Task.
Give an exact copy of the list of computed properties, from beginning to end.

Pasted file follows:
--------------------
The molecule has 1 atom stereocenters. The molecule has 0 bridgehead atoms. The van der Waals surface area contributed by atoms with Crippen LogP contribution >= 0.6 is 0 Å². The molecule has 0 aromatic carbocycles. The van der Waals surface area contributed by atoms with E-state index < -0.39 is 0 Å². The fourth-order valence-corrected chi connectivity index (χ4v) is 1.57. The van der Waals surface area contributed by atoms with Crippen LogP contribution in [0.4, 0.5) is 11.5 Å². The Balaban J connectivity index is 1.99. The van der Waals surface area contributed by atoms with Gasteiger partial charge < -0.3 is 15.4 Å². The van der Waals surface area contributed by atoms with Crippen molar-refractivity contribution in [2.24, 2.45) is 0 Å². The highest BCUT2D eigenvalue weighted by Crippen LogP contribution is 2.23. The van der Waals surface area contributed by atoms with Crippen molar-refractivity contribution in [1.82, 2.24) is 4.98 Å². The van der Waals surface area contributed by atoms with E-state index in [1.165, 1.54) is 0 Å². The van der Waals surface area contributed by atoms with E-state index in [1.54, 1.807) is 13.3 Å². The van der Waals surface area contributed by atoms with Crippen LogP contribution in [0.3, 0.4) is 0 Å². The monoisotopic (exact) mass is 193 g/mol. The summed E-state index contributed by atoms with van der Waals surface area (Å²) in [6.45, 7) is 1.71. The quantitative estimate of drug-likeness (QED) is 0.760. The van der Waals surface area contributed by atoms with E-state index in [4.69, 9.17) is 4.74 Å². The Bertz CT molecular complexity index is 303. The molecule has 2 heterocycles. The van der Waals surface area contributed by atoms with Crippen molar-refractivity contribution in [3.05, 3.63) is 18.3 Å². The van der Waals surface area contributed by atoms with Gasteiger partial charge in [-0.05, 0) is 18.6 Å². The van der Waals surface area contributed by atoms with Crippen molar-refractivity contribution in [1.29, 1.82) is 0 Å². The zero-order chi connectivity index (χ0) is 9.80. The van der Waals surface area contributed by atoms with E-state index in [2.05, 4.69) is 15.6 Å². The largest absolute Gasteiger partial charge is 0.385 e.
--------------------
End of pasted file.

The molecule has 1 atom stereocenters. The molecule has 0 bridgehead atoms. The van der Waals surface area contributed by atoms with Crippen LogP contribution >= 0.6 is 0 Å². The molecule has 0 aromatic carbocycles. The van der Waals surface area contributed by atoms with E-state index < -0.39 is 0 Å². The fourth-order valence-corrected chi connectivity index (χ4v) is 1.57. The van der Waals surface area contributed by atoms with Crippen LogP contribution in [0.4, 0.5) is 11.5 Å². The Balaban J connectivity index is 1.99. The van der Waals surface area contributed by atoms with Gasteiger partial charge < -0.3 is 15.4 Å². The van der Waals surface area contributed by atoms with Crippen molar-refractivity contribution in [2.24, 2.45) is 0 Å². The highest BCUT2D eigenvalue weighted by Crippen LogP contribution is 2.23. The van der Waals surface area contributed by atoms with Crippen molar-refractivity contribution in [1.82, 2.24) is 4.98 Å². The van der Waals surface area contributed by atoms with E-state index in [1.165, 1.54) is 0 Å². The van der Waals surface area contributed by atoms with E-state index in [1.54, 1.807) is 13.3 Å². The van der Waals surface area contributed by atoms with Crippen LogP contribution in [0.3, 0.4) is 0 Å². The monoisotopic (exact) mass is 193 g/mol. The summed E-state index contributed by atoms with van der Waals surface area (Å²) in [6.45, 7) is 1.71. The quantitative estimate of drug-likeness (QED) is 0.760. The van der Waals surface area contributed by atoms with E-state index in [4.69, 9.17) is 4.74 Å². The Bertz CT molecular complexity index is 303. The molecule has 2 heterocycles. The van der Waals surface area contributed by atoms with Crippen molar-refractivity contribution in [3.05, 3.63) is 18.3 Å². The van der Waals surface area contributed by atoms with Gasteiger partial charge in [-0.05, 0) is 18.6 Å². The van der Waals surface area contributed by atoms with Crippen molar-refractivity contribution in [1.29, 1.82) is 0 Å². The zero-order chi connectivity index (χ0) is 9.80. The van der Waals surface area contributed by atoms with E-state index in [2.05, 4.69) is 15.6 Å². The largest absolute Gasteiger partial charge is 0.385 e.